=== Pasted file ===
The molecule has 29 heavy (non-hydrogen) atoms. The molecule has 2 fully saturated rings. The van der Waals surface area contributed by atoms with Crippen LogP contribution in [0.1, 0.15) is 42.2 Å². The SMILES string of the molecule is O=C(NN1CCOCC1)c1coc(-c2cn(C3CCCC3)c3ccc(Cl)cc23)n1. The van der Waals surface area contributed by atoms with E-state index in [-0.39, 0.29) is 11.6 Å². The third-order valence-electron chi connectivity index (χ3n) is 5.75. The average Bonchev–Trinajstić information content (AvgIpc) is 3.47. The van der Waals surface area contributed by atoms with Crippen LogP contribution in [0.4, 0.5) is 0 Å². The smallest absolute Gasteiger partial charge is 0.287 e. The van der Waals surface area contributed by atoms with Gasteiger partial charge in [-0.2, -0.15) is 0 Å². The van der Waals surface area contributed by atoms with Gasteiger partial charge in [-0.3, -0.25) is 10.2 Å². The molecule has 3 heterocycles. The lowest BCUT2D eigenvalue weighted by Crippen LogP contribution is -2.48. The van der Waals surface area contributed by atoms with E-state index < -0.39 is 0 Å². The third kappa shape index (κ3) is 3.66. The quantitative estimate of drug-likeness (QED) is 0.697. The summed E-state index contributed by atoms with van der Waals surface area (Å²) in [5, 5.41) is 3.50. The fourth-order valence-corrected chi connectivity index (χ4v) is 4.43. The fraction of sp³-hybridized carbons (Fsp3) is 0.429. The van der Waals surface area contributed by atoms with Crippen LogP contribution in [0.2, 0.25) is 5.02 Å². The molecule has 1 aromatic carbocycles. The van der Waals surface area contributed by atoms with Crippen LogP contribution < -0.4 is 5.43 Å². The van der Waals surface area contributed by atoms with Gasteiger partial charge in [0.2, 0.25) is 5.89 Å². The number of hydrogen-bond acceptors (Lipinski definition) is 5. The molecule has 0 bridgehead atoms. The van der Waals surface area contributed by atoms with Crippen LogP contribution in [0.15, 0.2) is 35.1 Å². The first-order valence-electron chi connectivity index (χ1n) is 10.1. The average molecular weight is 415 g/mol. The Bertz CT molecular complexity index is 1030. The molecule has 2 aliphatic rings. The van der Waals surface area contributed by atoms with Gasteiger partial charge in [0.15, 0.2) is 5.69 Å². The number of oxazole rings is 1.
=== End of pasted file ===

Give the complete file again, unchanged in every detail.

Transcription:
The molecule has 29 heavy (non-hydrogen) atoms. The molecule has 2 fully saturated rings. The van der Waals surface area contributed by atoms with Crippen LogP contribution in [0.1, 0.15) is 42.2 Å². The SMILES string of the molecule is O=C(NN1CCOCC1)c1coc(-c2cn(C3CCCC3)c3ccc(Cl)cc23)n1. The van der Waals surface area contributed by atoms with E-state index in [-0.39, 0.29) is 11.6 Å². The third-order valence-electron chi connectivity index (χ3n) is 5.75. The average Bonchev–Trinajstić information content (AvgIpc) is 3.47. The van der Waals surface area contributed by atoms with Crippen LogP contribution in [0.4, 0.5) is 0 Å². The smallest absolute Gasteiger partial charge is 0.287 e. The van der Waals surface area contributed by atoms with Gasteiger partial charge in [-0.2, -0.15) is 0 Å². The van der Waals surface area contributed by atoms with Gasteiger partial charge in [-0.3, -0.25) is 10.2 Å². The molecule has 3 heterocycles. The lowest BCUT2D eigenvalue weighted by Crippen LogP contribution is -2.48. The van der Waals surface area contributed by atoms with E-state index < -0.39 is 0 Å². The third kappa shape index (κ3) is 3.66. The quantitative estimate of drug-likeness (QED) is 0.697. The summed E-state index contributed by atoms with van der Waals surface area (Å²) in [5, 5.41) is 3.50. The fourth-order valence-corrected chi connectivity index (χ4v) is 4.43. The fraction of sp³-hybridized carbons (Fsp3) is 0.429. The van der Waals surface area contributed by atoms with Crippen LogP contribution in [0.2, 0.25) is 5.02 Å². The molecule has 1 aromatic carbocycles. The van der Waals surface area contributed by atoms with Crippen LogP contribution < -0.4 is 5.43 Å². The van der Waals surface area contributed by atoms with Gasteiger partial charge in [0.2, 0.25) is 5.89 Å². The number of hydrogen-bond acceptors (Lipinski definition) is 5. The molecule has 0 bridgehead atoms. The van der Waals surface area contributed by atoms with Crippen LogP contribution in [0.15, 0.2) is 35.1 Å². The first-order valence-electron chi connectivity index (χ1n) is 10.1. The average molecular weight is 415 g/mol. The Bertz CT molecular complexity index is 1030. The molecule has 2 aliphatic rings. The van der Waals surface area contributed by atoms with Gasteiger partial charge in [0.15, 0.2) is 5.69 Å². The number of oxazole rings is 1.